(This article belongs to the Special Issue Artificial Intelligence in Medicine and Healthcare)
Show Figures

Figure 1

9 pages, 602 KiB  
Article
A Computer Vision-Based Application for the Assessment of Head Posture: A Validation and Reliability Study
by Andoni Carrasco-Uribarren, Xavier Marimon, Flora Dantony, Sara Cabanillas-Barea, Alejandro Portela, Luis Ceballos-Laita and Albert Massip-Álvarez
Appl. Sci. 2023, 13(6), 3910; https://doi.org/10.3390/app13063910 - 19 Mar 2023
Cited by 1 | Viewed by 2534
Abstract
As its name implies, the forward head position (FHP) is when the head is further forward of the trunk than normal. This can cause neck and shoulder tension, as well as headaches. The craniovertebral angle (CVA) measured with 2D systems such as Kinovea [...] Read more.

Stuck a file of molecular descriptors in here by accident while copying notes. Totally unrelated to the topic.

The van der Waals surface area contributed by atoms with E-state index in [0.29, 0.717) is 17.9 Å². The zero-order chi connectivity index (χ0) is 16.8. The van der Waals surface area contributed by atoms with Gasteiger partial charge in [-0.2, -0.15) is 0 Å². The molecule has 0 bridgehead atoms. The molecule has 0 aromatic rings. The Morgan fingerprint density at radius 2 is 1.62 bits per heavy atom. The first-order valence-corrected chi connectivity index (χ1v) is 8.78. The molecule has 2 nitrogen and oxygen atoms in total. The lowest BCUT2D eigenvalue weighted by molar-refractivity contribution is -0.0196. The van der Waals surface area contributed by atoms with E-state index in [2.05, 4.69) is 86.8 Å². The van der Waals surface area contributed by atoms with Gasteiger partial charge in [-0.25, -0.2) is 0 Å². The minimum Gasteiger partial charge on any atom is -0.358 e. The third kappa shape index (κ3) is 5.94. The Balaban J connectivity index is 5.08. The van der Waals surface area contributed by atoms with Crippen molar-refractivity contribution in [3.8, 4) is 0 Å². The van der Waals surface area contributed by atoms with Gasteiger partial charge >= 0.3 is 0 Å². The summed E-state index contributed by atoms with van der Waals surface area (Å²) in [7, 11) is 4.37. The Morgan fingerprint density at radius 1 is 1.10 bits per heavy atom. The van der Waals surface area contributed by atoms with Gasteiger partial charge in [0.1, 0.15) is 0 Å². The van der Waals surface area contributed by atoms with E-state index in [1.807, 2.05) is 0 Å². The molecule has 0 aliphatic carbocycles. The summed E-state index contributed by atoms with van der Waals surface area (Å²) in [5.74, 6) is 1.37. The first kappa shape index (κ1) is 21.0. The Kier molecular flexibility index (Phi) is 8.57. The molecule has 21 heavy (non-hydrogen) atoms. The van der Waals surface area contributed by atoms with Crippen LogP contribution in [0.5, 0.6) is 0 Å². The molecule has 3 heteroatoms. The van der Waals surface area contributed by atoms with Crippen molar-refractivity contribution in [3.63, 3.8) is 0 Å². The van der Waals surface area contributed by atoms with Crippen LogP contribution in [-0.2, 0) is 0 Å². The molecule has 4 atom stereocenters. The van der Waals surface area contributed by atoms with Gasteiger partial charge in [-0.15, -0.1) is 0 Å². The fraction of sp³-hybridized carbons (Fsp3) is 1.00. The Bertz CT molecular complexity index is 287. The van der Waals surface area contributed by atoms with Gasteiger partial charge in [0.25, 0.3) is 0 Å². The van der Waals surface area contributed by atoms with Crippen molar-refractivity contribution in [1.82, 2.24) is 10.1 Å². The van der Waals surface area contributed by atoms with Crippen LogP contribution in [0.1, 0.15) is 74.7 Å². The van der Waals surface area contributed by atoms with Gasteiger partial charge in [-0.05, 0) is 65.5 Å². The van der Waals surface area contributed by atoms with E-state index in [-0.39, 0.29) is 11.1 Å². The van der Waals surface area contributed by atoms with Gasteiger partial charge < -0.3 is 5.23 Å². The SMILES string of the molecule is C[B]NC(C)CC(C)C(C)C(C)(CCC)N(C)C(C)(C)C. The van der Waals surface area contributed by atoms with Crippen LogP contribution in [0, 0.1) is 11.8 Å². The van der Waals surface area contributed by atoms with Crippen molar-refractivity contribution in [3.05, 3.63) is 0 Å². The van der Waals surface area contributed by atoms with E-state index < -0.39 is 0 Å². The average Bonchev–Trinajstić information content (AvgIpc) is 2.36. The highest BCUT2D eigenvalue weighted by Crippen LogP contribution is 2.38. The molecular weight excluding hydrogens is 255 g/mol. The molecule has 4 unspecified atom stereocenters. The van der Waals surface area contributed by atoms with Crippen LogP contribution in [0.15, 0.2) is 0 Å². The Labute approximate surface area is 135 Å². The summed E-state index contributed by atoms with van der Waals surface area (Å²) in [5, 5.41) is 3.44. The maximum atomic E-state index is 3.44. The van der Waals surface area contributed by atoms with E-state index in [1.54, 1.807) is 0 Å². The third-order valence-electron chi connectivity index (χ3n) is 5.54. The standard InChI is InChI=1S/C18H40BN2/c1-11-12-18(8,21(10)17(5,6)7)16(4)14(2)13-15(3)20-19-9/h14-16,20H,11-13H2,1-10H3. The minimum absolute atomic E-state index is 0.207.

As its name implies, the forward head position (FHP) is when the head is further forward of the trunk than normal. This can cause neck and shoulder tension, as well as headaches. The craniovertebral angle (CVA) measured with 2D systems such as Kinovea software is often used to assess the FHP. Computer vision applications have proven to be reliable in different areas of daily life. The aim of this study is to analyze the test-retest and inter-rater reliability and the concurrent validity of a smartphone application based on computer vision for the measurement of the CVA. Methods: The CVAs of fourteen healthy volunteers, fourteen neck pain patients, and fourteen tension-type headache patients were assessed. The assessment was carried out twice, with a week of rest between sessions. Each examiner took a lateral photo in a standing position with the smartphone app based on computer vision. The test-retest reliability was calculated with the assessment of the CVA measured by the smartphone application, and the inter-rater reliability was also calculated. A third examiner assessed the CVA using 2D Kinovea software to calculate its concurrent validity. Results: The CVA in healthy volunteers was 54.65 (7.00); in patients with neck pain, 57.67 (5.72); and in patients with tension-type headaches, 54.63 (6.48). The test-retest reliability was excellent, showing an Intraclass Correlation Coefficient (ICC) of 0.92 (0.86–0.95) for the whole sample. The inter-rater reliability was excellent, with an ICC of 0.91 (0.84–0.95) for the whole sample. The standard error of the measurement with the app was stated as 1.83°, and the minimum detectable change was stated as 5.07°. The concurrent validity was high: r = 0.94, p < 0.001. Conclusion: The computer-based smartphone app showed excellent test-retest and inter-rater reliability and strong concurrent validity compared to Kinovea software for the measurement of CVA. Full article